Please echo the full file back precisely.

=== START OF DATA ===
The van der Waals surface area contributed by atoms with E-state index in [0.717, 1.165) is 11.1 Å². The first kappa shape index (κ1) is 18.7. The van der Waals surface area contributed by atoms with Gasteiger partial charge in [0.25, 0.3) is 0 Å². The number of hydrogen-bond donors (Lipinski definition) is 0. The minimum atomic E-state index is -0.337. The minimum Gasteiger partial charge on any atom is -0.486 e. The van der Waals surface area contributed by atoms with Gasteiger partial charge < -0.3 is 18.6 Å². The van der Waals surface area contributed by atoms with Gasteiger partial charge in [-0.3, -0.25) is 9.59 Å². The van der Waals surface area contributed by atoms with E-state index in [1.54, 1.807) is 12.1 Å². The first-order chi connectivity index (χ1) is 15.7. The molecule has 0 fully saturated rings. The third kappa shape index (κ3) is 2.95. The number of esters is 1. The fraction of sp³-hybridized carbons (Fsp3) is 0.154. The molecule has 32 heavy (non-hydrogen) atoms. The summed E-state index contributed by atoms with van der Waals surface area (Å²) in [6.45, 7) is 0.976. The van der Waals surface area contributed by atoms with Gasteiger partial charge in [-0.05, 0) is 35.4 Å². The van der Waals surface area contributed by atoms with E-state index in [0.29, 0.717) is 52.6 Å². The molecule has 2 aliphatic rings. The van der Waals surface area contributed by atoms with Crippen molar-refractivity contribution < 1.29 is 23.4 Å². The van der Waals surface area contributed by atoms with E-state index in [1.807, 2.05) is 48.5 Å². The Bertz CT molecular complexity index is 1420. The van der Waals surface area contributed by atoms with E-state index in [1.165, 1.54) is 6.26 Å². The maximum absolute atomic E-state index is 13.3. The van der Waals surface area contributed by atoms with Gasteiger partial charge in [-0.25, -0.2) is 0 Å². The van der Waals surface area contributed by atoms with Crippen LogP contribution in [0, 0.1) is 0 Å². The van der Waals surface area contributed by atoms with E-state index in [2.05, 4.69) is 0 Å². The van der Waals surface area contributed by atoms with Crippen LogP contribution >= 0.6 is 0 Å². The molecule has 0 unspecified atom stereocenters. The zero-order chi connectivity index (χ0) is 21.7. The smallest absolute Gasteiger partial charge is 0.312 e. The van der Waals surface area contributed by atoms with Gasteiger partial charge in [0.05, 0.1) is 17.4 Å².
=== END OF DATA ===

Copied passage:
The van der Waals surface area contributed by atoms with E-state index in [0.717, 1.165) is 11.1 Å². The first kappa shape index (κ1) is 18.7. The van der Waals surface area contributed by atoms with Gasteiger partial charge in [0.25, 0.3) is 0 Å². The number of hydrogen-bond donors (Lipinski definition) is 0. The minimum atomic E-state index is -0.337. The minimum Gasteiger partial charge on any atom is -0.486 e. The van der Waals surface area contributed by atoms with Gasteiger partial charge < -0.3 is 18.6 Å². The van der Waals surface area contributed by atoms with Gasteiger partial charge in [-0.3, -0.25) is 9.59 Å². The van der Waals surface area contributed by atoms with E-state index in [1.54, 1.807) is 12.1 Å². The first-order chi connectivity index (χ1) is 15.7. The molecule has 0 fully saturated rings. The third kappa shape index (κ3) is 2.95. The number of esters is 1. The fraction of sp³-hybridized carbons (Fsp3) is 0.154. The molecule has 32 heavy (non-hydrogen) atoms. The summed E-state index contributed by atoms with van der Waals surface area (Å²) in [6.45, 7) is 0.976. The van der Waals surface area contributed by atoms with Gasteiger partial charge in [-0.05, 0) is 35.4 Å². The van der Waals surface area contributed by atoms with E-state index in [0.29, 0.717) is 52.6 Å². The molecule has 2 aliphatic rings. The van der Waals surface area contributed by atoms with Crippen molar-refractivity contribution < 1.29 is 23.4 Å². The van der Waals surface area contributed by atoms with E-state index in [1.807, 2.05) is 48.5 Å². The Bertz CT molecular complexity index is 1420. The van der Waals surface area contributed by atoms with E-state index in [1.165, 1.54) is 6.26 Å². The maximum absolute atomic E-state index is 13.3. The van der Waals surface area contributed by atoms with Gasteiger partial charge in [-0.25, -0.2) is 0 Å². The van der Waals surface area contributed by atoms with Crippen LogP contribution in [0, 0.1) is 0 Å². The van der Waals surface area contributed by atoms with E-state index in [2.05, 4.69) is 0 Å². The van der Waals surface area contributed by atoms with Crippen LogP contribution >= 0.6 is 0 Å². The molecule has 0 unspecified atom stereocenters. The zero-order chi connectivity index (χ0) is 21.7. The smallest absolute Gasteiger partial charge is 0.312 e. The van der Waals surface area contributed by atoms with Gasteiger partial charge in [0.05, 0.1) is 17.4 Å².